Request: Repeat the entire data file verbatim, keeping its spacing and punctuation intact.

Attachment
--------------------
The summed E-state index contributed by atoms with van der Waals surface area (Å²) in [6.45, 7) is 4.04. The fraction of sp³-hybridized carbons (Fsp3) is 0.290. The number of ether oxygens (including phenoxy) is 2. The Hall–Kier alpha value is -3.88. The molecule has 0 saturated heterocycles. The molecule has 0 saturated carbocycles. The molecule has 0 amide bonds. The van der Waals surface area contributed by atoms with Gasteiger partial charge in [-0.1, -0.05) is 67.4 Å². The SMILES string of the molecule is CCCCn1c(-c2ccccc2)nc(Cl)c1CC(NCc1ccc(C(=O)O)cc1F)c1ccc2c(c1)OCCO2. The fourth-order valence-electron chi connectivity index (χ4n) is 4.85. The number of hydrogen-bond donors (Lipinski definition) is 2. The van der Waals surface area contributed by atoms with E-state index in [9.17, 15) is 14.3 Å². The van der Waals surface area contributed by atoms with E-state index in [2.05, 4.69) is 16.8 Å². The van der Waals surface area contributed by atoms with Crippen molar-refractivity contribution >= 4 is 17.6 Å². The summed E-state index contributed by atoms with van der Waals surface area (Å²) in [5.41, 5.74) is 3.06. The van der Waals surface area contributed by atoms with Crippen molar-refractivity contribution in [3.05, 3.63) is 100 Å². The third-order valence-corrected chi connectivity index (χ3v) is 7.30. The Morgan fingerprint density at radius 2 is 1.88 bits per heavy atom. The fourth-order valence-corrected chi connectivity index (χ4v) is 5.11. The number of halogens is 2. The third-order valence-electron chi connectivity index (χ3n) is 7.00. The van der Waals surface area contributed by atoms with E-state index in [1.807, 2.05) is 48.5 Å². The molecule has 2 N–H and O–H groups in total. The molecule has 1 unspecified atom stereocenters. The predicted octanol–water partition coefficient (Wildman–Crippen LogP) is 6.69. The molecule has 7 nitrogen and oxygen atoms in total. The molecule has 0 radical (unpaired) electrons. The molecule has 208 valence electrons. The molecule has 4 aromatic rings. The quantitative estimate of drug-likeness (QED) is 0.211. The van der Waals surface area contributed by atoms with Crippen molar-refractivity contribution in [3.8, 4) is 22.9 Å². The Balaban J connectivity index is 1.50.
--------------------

The summed E-state index contributed by atoms with van der Waals surface area (Å²) in [6.45, 7) is 4.04. The fraction of sp³-hybridized carbons (Fsp3) is 0.290. The number of ether oxygens (including phenoxy) is 2. The Hall–Kier alpha value is -3.88. The molecule has 0 saturated heterocycles. The molecule has 0 saturated carbocycles. The molecule has 0 amide bonds. The van der Waals surface area contributed by atoms with Gasteiger partial charge in [-0.1, -0.05) is 67.4 Å². The SMILES string of the molecule is CCCCn1c(-c2ccccc2)nc(Cl)c1CC(NCc1ccc(C(=O)O)cc1F)c1ccc2c(c1)OCCO2. The fourth-order valence-electron chi connectivity index (χ4n) is 4.85. The number of hydrogen-bond donors (Lipinski definition) is 2. The van der Waals surface area contributed by atoms with E-state index in [9.17, 15) is 14.3 Å². The van der Waals surface area contributed by atoms with E-state index in [2.05, 4.69) is 16.8 Å². The van der Waals surface area contributed by atoms with Crippen molar-refractivity contribution >= 4 is 17.6 Å². The summed E-state index contributed by atoms with van der Waals surface area (Å²) in [5.41, 5.74) is 3.06. The van der Waals surface area contributed by atoms with Crippen molar-refractivity contribution in [3.05, 3.63) is 100 Å². The third-order valence-corrected chi connectivity index (χ3v) is 7.30. The Morgan fingerprint density at radius 2 is 1.88 bits per heavy atom. The fourth-order valence-corrected chi connectivity index (χ4v) is 5.11. The number of halogens is 2. The third-order valence-electron chi connectivity index (χ3n) is 7.00. The van der Waals surface area contributed by atoms with E-state index in [1.807, 2.05) is 48.5 Å². The molecule has 2 N–H and O–H groups in total. The molecule has 1 unspecified atom stereocenters. The predicted octanol–water partition coefficient (Wildman–Crippen LogP) is 6.69. The molecule has 7 nitrogen and oxygen atoms in total. The molecule has 0 radical (unpaired) electrons. The molecule has 208 valence electrons. The molecule has 4 aromatic rings. The quantitative estimate of drug-likeness (QED) is 0.211. The van der Waals surface area contributed by atoms with Crippen molar-refractivity contribution in [3.8, 4) is 22.9 Å². The Balaban J connectivity index is 1.50.